Hasegawa 1/20 Ferrari 312T2
312T2, a development of the 312T, was introduced in 1976. The 312T2 was powered
by the same flat-12 engine as the 312T and produced 500hp.
In order to
comply with the revised aerodynamic rules, the car no longer featured the tall
airbox behind the cockpit. Instead "NACA shaped" air intakes were incorporated
into the cockpit sides, feeding air into each cylinder bank of the flat-12
engine. Nikki Lauda scored the type's
first win at the Spanish GP. Lauda also took wins at
The 312T2 was
also used for the 1977 season. One of the few visible changes was the addition
of Fiat logos to a Ferrari F1 car for the first time. Lauda was unhappy with the
performance of the car at the first two races of 1977, and this led an extensive
test programme to develop the car in the weeks between the Brazilian and South
African grands prix. These tests resulted in the introduction of several changes
to the car, including a new rear wing, revised bodywork and suspension. However,
despite its problems, the 312T2 was good enough to win the driver's championship
for Lauda, who won more through the car's reliability than outright speed. He
took 3 wins, while Reutemann won once. The constructors' championship was also
secured for a third successive season before Lauda left the team before season's
The 312T2 was used for the first two races of 1978, before being replaced by the 312T3.
Formula 1 cars have been looking forward to the release of this kit and its
sister kit for the
ignition wiring or injection hoses are included, but if you use the clear intake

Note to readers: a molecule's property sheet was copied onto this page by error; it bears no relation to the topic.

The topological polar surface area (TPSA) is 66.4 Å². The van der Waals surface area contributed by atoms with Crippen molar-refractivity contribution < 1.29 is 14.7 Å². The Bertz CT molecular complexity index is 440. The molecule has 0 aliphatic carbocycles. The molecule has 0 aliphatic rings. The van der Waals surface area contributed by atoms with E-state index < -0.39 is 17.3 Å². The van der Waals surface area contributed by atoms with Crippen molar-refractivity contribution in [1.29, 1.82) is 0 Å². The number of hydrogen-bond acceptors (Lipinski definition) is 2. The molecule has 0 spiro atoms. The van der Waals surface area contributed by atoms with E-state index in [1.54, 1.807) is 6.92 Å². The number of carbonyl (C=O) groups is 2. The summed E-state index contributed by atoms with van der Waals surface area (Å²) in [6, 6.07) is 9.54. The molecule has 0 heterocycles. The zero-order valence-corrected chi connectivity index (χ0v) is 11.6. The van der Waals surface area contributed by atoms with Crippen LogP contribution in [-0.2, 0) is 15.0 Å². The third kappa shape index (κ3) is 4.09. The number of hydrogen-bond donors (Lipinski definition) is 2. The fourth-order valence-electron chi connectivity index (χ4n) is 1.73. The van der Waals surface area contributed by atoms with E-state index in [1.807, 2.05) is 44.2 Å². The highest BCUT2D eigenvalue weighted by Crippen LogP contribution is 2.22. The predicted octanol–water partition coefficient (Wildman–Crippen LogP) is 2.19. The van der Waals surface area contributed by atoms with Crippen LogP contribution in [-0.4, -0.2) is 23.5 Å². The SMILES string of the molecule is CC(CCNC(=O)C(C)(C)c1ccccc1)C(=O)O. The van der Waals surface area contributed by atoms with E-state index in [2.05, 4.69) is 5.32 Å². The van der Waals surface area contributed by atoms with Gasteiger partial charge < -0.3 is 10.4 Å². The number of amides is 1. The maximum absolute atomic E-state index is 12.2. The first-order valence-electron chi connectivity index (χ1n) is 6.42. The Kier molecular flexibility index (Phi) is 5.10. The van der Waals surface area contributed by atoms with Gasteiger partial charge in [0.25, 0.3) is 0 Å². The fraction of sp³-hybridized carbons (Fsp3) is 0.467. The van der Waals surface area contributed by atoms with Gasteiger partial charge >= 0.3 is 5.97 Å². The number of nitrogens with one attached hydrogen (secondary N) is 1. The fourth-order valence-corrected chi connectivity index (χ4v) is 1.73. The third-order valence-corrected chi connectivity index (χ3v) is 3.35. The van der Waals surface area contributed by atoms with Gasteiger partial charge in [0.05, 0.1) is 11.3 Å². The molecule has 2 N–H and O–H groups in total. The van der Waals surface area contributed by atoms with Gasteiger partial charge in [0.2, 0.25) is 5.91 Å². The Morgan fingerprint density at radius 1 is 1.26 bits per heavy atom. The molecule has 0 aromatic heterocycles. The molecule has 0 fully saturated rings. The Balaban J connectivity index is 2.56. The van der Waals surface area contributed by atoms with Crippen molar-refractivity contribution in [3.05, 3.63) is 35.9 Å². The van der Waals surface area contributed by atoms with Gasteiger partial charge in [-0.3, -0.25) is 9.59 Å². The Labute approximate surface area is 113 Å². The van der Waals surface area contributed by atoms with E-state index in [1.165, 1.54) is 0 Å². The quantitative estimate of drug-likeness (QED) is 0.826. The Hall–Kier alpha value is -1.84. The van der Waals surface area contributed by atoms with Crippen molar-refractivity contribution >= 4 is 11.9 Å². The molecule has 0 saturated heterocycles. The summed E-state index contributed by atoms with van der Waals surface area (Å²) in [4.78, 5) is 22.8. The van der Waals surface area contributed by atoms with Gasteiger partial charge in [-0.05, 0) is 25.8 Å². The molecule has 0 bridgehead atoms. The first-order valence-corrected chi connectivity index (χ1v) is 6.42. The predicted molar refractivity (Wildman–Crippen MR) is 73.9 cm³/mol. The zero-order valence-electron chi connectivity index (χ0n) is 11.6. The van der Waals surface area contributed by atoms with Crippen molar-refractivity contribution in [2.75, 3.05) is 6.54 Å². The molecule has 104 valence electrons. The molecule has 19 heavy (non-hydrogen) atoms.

boxes, they wouldn’t be all that visible anyway.
instructions are well written with a parts layout, 20 assembly steps and a
5-view for color and decal placement. Some of the steps are a bit confusing but
numbered sub-steps are given to make sure parts are installed in the correct
order. Take care to note where decals are needed in the various steps.
The decals are nicely printed and are done by Cartograft. Decals are included for Nikki Lauda or Clay Reggazoni. The carrier film is closely edged to the colors and should look good on the car. Some of the decals are marked “preliminary” and “final” in the placement guide, but I’m not sure what the difference is. Helmet decals are also provided, although no driver figure is in the kit. Nor is there any mention of them in the instructions.
Construction is pretty straightforward, it’s kinda like making a cake… start on
the inside and work your way out.
deviated from the instructions and started with the clear parts first. You will
need to paint the clear brake ducts and intake boxes, might as well it them
ready. Here you will need to decide if you are going to use the clear intake